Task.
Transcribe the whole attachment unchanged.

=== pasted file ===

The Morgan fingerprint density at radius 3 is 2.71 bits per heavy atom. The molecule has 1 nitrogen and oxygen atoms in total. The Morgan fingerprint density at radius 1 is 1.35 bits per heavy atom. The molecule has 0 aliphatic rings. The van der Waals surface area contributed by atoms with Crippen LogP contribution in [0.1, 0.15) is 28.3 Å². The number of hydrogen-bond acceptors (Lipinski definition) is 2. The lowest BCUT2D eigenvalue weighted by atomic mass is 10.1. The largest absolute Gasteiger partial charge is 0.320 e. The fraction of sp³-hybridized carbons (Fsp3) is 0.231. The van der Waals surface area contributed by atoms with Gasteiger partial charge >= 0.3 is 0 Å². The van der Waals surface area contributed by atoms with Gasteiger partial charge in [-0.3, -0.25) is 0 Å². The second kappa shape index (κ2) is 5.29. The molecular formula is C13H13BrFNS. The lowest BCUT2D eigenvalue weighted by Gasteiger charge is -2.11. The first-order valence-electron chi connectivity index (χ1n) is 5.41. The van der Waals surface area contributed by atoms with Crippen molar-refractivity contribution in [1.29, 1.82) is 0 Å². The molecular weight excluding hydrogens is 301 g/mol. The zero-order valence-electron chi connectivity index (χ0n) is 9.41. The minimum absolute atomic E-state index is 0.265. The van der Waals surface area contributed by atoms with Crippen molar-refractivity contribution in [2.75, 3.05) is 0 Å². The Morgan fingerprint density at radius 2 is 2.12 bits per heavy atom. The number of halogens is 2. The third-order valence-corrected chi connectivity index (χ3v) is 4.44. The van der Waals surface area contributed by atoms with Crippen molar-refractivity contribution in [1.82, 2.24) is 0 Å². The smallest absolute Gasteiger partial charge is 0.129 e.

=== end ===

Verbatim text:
The Morgan fingerprint density at radius 3 is 2.71 bits per heavy atom. The molecule has 1 nitrogen and oxygen atoms in total. The Morgan fingerprint density at radius 1 is 1.35 bits per heavy atom. The molecule has 0 aliphatic rings. The van der Waals surface area contributed by atoms with Crippen LogP contribution in [0.1, 0.15) is 28.3 Å². The number of hydrogen-bond acceptors (Lipinski definition) is 2. The lowest BCUT2D eigenvalue weighted by atomic mass is 10.1. The largest absolute Gasteiger partial charge is 0.320 e. The fraction of sp³-hybridized carbons (Fsp3) is 0.231. The van der Waals surface area contributed by atoms with Gasteiger partial charge >= 0.3 is 0 Å². The van der Waals surface area contributed by atoms with Gasteiger partial charge in [-0.3, -0.25) is 0 Å². The second kappa shape index (κ2) is 5.29. The molecular formula is C13H13BrFNS. The lowest BCUT2D eigenvalue weighted by Gasteiger charge is -2.11. The first-order valence-electron chi connectivity index (χ1n) is 5.41. The van der Waals surface area contributed by atoms with Crippen molar-refractivity contribution in [1.29, 1.82) is 0 Å². The molecular weight excluding hydrogens is 301 g/mol. The zero-order valence-electron chi connectivity index (χ0n) is 9.41. The minimum absolute atomic E-state index is 0.265. The van der Waals surface area contributed by atoms with Crippen molar-refractivity contribution in [2.75, 3.05) is 0 Å². The Morgan fingerprint density at radius 2 is 2.12 bits per heavy atom. The number of halogens is 2. The third-order valence-corrected chi connectivity index (χ3v) is 4.44. The van der Waals surface area contributed by atoms with Crippen molar-refractivity contribution in [1.82, 2.24) is 0 Å². The smallest absolute Gasteiger partial charge is 0.129 e.